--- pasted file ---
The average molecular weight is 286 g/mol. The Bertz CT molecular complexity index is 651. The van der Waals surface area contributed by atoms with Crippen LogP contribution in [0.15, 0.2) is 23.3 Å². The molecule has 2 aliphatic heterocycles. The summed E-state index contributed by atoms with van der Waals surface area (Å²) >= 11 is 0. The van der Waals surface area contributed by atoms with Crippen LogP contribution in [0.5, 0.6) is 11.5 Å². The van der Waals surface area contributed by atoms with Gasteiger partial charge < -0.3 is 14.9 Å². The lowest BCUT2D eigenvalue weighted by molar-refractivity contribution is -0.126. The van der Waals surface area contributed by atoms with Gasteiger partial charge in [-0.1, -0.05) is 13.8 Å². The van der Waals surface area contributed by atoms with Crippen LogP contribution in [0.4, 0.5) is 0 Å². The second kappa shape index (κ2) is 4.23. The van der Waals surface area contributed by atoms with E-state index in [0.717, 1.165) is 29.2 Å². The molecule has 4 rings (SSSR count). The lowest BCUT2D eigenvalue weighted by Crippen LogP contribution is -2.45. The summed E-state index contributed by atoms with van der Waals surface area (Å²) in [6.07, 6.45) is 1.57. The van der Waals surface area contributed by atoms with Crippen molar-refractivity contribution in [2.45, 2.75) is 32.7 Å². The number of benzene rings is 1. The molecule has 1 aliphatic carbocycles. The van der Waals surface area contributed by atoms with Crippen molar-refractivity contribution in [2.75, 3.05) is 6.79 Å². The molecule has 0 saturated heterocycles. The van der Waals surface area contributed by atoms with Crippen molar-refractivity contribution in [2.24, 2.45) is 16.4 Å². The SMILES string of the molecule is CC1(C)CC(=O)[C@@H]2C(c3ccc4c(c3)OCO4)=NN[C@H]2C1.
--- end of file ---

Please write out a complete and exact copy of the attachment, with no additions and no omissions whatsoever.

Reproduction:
The average molecular weight is 286 g/mol. The Bertz CT molecular complexity index is 651. The van der Waals surface area contributed by atoms with Crippen LogP contribution in [0.15, 0.2) is 23.3 Å². The molecule has 2 aliphatic heterocycles. The summed E-state index contributed by atoms with van der Waals surface area (Å²) >= 11 is 0. The van der Waals surface area contributed by atoms with Crippen LogP contribution in [0.5, 0.6) is 11.5 Å². The van der Waals surface area contributed by atoms with Gasteiger partial charge < -0.3 is 14.9 Å². The lowest BCUT2D eigenvalue weighted by molar-refractivity contribution is -0.126. The van der Waals surface area contributed by atoms with Gasteiger partial charge in [-0.1, -0.05) is 13.8 Å². The van der Waals surface area contributed by atoms with Crippen LogP contribution in [0.4, 0.5) is 0 Å². The second kappa shape index (κ2) is 4.23. The van der Waals surface area contributed by atoms with E-state index in [0.717, 1.165) is 29.2 Å². The molecule has 4 rings (SSSR count). The lowest BCUT2D eigenvalue weighted by Crippen LogP contribution is -2.45. The summed E-state index contributed by atoms with van der Waals surface area (Å²) in [6.07, 6.45) is 1.57. The van der Waals surface area contributed by atoms with Crippen molar-refractivity contribution in [2.45, 2.75) is 32.7 Å². The number of benzene rings is 1. The molecule has 1 aliphatic carbocycles. The van der Waals surface area contributed by atoms with Crippen molar-refractivity contribution in [2.75, 3.05) is 6.79 Å². The molecule has 0 saturated heterocycles. The van der Waals surface area contributed by atoms with Crippen molar-refractivity contribution in [2.24, 2.45) is 16.4 Å². The SMILES string of the molecule is CC1(C)CC(=O)[C@@H]2C(c3ccc4c(c3)OCO4)=NN[C@H]2C1.